This process of Disintermediation, which sees customers turning to other more unlikely sources to address their financial needs, which in turn leads to Product Unbundling as customers exercise their right to pick and choose from a myriad of service providers. As we see PSD2 and Open banking initiatives open up which channels we as customers use to access our accounts and perform transactions banks should fear losing their brand and becoming invisible – unless this is their chosen business model.
All of this will result in legislative and regulatory reform of the entire financial services industry. History demonstrates business models, technology and processes evolve first followed by legislation and regulation which play catch-up. Whilst the incumbents have a head start with respect to working in the very complex regulatory framework within which they abide by that will merely buy them some time. Incumbents should assess their existing business models and look in a new direction. They need to assess and identify the correct business model/s else risk finding themselves working within a business model that does not complement their strategy or even worse is not centred around the customer. The right business model will help enable more informed decisions around prioritising technology and digital transformation and ultimately their bottom line.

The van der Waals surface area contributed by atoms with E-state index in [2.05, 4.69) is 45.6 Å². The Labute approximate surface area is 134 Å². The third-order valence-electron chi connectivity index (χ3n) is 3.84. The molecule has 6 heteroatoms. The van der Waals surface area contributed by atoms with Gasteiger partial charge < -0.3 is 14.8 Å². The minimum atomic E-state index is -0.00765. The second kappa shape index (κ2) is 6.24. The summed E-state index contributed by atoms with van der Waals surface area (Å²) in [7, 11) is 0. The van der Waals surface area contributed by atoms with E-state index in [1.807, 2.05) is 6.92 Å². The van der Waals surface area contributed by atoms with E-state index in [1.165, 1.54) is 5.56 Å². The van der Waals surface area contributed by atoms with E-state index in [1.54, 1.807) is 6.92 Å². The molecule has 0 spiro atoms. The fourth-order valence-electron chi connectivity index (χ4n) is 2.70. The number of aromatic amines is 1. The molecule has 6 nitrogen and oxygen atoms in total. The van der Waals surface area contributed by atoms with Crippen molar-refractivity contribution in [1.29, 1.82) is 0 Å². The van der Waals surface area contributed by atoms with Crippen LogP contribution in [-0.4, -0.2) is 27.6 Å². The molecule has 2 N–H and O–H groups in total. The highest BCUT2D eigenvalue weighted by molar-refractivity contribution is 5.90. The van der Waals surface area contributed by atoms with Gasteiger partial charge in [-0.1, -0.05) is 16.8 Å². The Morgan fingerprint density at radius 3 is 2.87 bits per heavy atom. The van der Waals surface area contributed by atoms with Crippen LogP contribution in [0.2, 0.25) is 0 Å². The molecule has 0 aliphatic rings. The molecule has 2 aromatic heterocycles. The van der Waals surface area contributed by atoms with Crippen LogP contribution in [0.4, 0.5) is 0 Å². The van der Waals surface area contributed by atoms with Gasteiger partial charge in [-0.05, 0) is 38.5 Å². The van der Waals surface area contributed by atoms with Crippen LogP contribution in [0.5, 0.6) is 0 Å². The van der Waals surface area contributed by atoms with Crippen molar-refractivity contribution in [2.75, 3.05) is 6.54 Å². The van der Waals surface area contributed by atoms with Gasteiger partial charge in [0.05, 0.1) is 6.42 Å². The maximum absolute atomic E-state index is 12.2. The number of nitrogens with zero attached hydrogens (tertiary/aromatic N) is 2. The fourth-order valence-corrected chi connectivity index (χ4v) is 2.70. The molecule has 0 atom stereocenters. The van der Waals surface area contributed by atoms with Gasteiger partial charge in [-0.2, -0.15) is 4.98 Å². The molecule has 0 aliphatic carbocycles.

I have said it more than once – think less like a bank, and more like a technology organisation providing banking services and don’t limit yourself to what you already know. This will allow incumbent banks to become disruptors of other industries in their own right if they choose to do so and designing new value chains that enable them to hold onto the customer relationship. Now wouldn’t that be something!
Editor’s Note: Published with permission of the author with first publication on his blog – smarbl – a marble for our thoughts.